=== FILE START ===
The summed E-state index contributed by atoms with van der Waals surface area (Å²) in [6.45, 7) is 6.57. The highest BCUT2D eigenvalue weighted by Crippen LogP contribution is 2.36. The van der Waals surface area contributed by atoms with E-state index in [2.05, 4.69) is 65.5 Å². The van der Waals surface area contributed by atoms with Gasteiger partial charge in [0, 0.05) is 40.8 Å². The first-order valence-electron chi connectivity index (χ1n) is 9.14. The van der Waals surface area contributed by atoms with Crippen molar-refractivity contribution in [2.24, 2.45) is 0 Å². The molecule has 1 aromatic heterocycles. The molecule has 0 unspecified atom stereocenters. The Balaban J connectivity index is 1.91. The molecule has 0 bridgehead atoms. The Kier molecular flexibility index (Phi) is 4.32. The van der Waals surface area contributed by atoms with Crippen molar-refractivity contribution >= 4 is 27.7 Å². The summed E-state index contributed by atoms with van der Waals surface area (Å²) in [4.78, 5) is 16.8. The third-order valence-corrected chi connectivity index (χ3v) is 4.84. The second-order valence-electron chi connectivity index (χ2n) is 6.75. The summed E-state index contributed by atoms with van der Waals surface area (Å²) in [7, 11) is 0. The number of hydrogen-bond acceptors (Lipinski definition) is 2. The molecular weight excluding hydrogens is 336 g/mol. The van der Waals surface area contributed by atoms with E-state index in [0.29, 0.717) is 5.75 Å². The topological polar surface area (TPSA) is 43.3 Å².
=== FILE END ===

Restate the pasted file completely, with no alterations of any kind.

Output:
The summed E-state index contributed by atoms with van der Waals surface area (Å²) in [6.45, 7) is 6.57. The highest BCUT2D eigenvalue weighted by Crippen LogP contribution is 2.36. The van der Waals surface area contributed by atoms with E-state index in [2.05, 4.69) is 65.5 Å². The van der Waals surface area contributed by atoms with Gasteiger partial charge in [0, 0.05) is 40.8 Å². The first-order valence-electron chi connectivity index (χ1n) is 9.14. The van der Waals surface area contributed by atoms with Crippen molar-refractivity contribution in [2.24, 2.45) is 0 Å². The molecule has 1 aromatic heterocycles. The molecule has 0 unspecified atom stereocenters. The Balaban J connectivity index is 1.91. The molecule has 0 bridgehead atoms. The Kier molecular flexibility index (Phi) is 4.32. The van der Waals surface area contributed by atoms with Crippen molar-refractivity contribution >= 4 is 27.7 Å². The summed E-state index contributed by atoms with van der Waals surface area (Å²) in [4.78, 5) is 16.8. The third-order valence-corrected chi connectivity index (χ3v) is 4.84. The second-order valence-electron chi connectivity index (χ2n) is 6.75. The summed E-state index contributed by atoms with van der Waals surface area (Å²) in [7, 11) is 0. The number of hydrogen-bond acceptors (Lipinski definition) is 2. The molecular weight excluding hydrogens is 336 g/mol. The van der Waals surface area contributed by atoms with E-state index in [0.29, 0.717) is 5.75 Å². The topological polar surface area (TPSA) is 43.3 Å².